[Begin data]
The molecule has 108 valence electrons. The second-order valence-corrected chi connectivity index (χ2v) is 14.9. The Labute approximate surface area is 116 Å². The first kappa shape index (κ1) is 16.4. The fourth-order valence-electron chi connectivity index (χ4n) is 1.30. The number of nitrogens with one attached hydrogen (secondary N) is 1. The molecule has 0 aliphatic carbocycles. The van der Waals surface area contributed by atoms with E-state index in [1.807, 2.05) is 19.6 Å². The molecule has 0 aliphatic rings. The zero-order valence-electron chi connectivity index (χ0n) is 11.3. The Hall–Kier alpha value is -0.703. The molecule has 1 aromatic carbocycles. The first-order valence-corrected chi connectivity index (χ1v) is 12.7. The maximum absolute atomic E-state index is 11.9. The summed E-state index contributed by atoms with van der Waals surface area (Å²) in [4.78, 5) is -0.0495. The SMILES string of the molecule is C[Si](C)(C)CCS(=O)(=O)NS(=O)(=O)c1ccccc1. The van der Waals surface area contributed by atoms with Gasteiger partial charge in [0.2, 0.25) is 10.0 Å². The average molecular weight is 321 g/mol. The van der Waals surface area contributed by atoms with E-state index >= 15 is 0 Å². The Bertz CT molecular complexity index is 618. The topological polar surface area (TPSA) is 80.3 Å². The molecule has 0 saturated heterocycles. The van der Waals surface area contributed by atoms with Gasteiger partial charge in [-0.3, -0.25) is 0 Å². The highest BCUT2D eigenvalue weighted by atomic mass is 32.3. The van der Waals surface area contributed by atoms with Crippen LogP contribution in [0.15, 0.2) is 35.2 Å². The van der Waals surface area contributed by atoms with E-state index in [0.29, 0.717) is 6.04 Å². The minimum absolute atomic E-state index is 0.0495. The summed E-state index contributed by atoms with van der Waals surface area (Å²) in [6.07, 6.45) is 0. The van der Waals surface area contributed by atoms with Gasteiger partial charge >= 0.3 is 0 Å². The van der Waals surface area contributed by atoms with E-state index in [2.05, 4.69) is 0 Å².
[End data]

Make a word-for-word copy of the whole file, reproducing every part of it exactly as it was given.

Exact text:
The molecule has 108 valence electrons. The second-order valence-corrected chi connectivity index (χ2v) is 14.9. The Labute approximate surface area is 116 Å². The first kappa shape index (κ1) is 16.4. The fourth-order valence-electron chi connectivity index (χ4n) is 1.30. The number of nitrogens with one attached hydrogen (secondary N) is 1. The molecule has 0 aliphatic carbocycles. The van der Waals surface area contributed by atoms with E-state index in [1.807, 2.05) is 19.6 Å². The molecule has 0 aliphatic rings. The zero-order valence-electron chi connectivity index (χ0n) is 11.3. The Hall–Kier alpha value is -0.703. The molecule has 1 aromatic carbocycles. The first-order valence-corrected chi connectivity index (χ1v) is 12.7. The maximum absolute atomic E-state index is 11.9. The summed E-state index contributed by atoms with van der Waals surface area (Å²) in [4.78, 5) is -0.0495. The SMILES string of the molecule is C[Si](C)(C)CCS(=O)(=O)NS(=O)(=O)c1ccccc1. The van der Waals surface area contributed by atoms with Gasteiger partial charge in [0.2, 0.25) is 10.0 Å². The average molecular weight is 321 g/mol. The van der Waals surface area contributed by atoms with E-state index >= 15 is 0 Å². The Bertz CT molecular complexity index is 618. The topological polar surface area (TPSA) is 80.3 Å². The molecule has 0 saturated heterocycles. The van der Waals surface area contributed by atoms with Gasteiger partial charge in [-0.3, -0.25) is 0 Å². The highest BCUT2D eigenvalue weighted by atomic mass is 32.3. The van der Waals surface area contributed by atoms with Crippen LogP contribution in [0.15, 0.2) is 35.2 Å². The van der Waals surface area contributed by atoms with E-state index in [0.29, 0.717) is 6.04 Å². The minimum absolute atomic E-state index is 0.0495. The summed E-state index contributed by atoms with van der Waals surface area (Å²) in [6.07, 6.45) is 0. The van der Waals surface area contributed by atoms with Gasteiger partial charge >= 0.3 is 0 Å². The van der Waals surface area contributed by atoms with E-state index in [2.05, 4.69) is 0 Å².